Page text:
Fat and Not Afraid

Respect and love are for EVERY body.

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Invisible disabilities while being visibly fat

October 28, 2011

I was doing some research the other day on Fibromyalgia and came across this quote:
Although fibromyalgia can lead to intense pain and fatigue, it’s important to keep fit as best as you can in order to avoid unhealthy weight gain.” This quote was taken from what is considered to be the foremost expert website on fibromyalgia.  My mind is still sputtering and sloshing around in my brain pan, trying to comprehend how someone could even write a sentence like that.  Do we really hate fat people that much?  It seems so flip to me.  Oh sure, you have intense pain and fatigue, but OHMYGODWHATABOUTTHEOBESITYEPIDEMICBOOGABOOGA!!! Oh sure, we know that when you have fibromyalgia your brain sends about 10 pain signals for every 1 pain signal sent in a normal person, but you know, you should really worry about how fat your ass is getting.  You don’t want to be “unhealthy”.
So that quote is what got me thinking about today’s post.  Although the fat acceptance movement seems to be making tiny bits of progress here and there, it seems that we must still justify our fatness by proving our health.  Well let me just clear that up right now: I am not a healthy fat person.  I would not be a healthy skinny person either.  No matter what I weigh – my body has chronic health issues.

If you are someone who has chronic pain, then you probably understand the irrational rage that goes along with someone saying “But, if you just exercise! You’ll build up tolerance!”  It is usually at this point that I start making rabid dog faces and twitching a bit.  This is one of the most invalidating phrases I have ever heard in my life.  When I hear this, I feel as though I am being blamed for my own illness.  “If only you weren’t a fat, lazy, bastard, then you wouldn’t be in chronic pain.”  Exactly how out of shape would I have to be, that holding my toothbrush up to brush my teeth causes cramping in my arm muscle and a need to sit down for 10 or 15 minutes afterward to recover.  It’s not like I lost my tooth brushing stamina at some point.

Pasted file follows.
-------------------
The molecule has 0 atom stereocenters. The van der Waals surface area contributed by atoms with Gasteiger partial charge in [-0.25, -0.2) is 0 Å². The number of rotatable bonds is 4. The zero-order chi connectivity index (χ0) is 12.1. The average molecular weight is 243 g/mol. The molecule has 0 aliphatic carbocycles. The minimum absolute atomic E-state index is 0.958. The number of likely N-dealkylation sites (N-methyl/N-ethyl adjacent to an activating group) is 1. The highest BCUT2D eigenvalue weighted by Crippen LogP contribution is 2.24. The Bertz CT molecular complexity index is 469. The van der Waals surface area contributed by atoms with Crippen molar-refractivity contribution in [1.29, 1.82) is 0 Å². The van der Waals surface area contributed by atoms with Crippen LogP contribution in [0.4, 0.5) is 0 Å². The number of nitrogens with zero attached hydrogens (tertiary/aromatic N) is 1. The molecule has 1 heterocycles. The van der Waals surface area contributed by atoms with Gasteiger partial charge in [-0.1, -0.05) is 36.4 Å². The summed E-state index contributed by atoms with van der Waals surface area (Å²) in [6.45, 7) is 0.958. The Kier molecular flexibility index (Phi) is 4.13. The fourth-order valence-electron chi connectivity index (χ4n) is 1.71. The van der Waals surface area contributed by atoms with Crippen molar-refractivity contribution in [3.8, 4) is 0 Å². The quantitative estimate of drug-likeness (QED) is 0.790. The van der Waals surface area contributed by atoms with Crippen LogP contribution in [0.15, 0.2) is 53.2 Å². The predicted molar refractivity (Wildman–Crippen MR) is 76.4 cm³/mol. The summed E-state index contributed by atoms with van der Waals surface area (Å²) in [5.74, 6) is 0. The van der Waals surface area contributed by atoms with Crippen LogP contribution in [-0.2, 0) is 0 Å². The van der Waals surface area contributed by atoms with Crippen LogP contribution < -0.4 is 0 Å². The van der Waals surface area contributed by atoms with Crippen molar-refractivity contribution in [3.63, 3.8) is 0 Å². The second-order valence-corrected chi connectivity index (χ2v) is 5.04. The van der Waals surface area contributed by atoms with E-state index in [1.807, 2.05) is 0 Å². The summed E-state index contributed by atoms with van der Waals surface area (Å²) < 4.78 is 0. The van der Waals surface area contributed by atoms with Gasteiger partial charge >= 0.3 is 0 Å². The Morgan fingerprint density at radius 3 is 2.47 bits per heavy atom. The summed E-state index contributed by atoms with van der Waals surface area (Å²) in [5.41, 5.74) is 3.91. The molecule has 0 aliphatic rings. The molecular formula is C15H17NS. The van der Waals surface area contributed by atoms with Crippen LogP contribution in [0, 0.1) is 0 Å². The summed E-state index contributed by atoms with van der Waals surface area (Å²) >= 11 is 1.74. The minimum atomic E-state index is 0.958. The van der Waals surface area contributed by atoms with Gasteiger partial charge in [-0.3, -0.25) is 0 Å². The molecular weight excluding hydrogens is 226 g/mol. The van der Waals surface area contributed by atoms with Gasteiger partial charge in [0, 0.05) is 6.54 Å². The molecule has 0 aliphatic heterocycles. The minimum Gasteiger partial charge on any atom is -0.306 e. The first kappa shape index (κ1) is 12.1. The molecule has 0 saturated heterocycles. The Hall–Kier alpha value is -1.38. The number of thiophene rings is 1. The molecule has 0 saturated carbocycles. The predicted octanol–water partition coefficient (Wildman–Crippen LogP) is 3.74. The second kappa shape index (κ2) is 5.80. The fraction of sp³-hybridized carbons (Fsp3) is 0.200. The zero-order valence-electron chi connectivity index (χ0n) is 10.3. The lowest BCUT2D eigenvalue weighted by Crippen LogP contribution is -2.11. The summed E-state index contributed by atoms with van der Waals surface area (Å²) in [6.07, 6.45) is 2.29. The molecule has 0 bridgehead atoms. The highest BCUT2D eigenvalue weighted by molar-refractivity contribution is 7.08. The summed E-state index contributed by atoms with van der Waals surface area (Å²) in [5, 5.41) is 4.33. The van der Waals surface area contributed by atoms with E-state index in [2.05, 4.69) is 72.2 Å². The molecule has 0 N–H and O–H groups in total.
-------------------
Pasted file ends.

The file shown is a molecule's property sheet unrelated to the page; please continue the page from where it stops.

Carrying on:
It goes along with the whole bootstrap idea.  If only I would push through my intense pain and fatigue, eventually my suffering would make me deserving of a thinner, healthier body.  When someone looks at me, they don’t see the pain, or the fatigue; they just see fat.  And as we all know, fat deserves to be punished.  You should see the looks I get when I go to Walmart and I choose to use one of the motorized wheelchairs.  Granted, I look young and extremely fat, but beyond that people cannot tell why I would need a wheelchair.  If I don’t use a wheelchair and instead walk slowly, stopping periodically to get the muscles in my back to stop cramping, I get equally judgmental looks.  Once again, the only thing people can see is that I am young, and fat.  They don’t see the fact that I take 400mg of Tramadol daily just to help take the edge off the chronic pain.  Or the mornings where I’ve cried from the searing pain caused by my 5lb little dog walking over part of me. Nope. I am visibly fat and that is where most people tend to end their assessment of my worth or abilities.  I’d love to see experts try and use that line on someone else with a disability or illness:
“Excuse me; I know that you have 3rd degree burns over 65% of your body, but you should know it’s important to stay fit to avoid unhealthy weight gain.”
Perhaps then we will be able to identify these self-righteous asshats via the imprint of various medical equipment that has been chucked at their head.

While I respect and admire many of the people who are charging ahead in the fat acceptance community, proving that fat does not mean unhealthy, I will be trudging slowly behind, wincing, and breathing heavily, chanting my own mantra: I am fat, unhealthy and I deserve just as much respect as any other living human being. 

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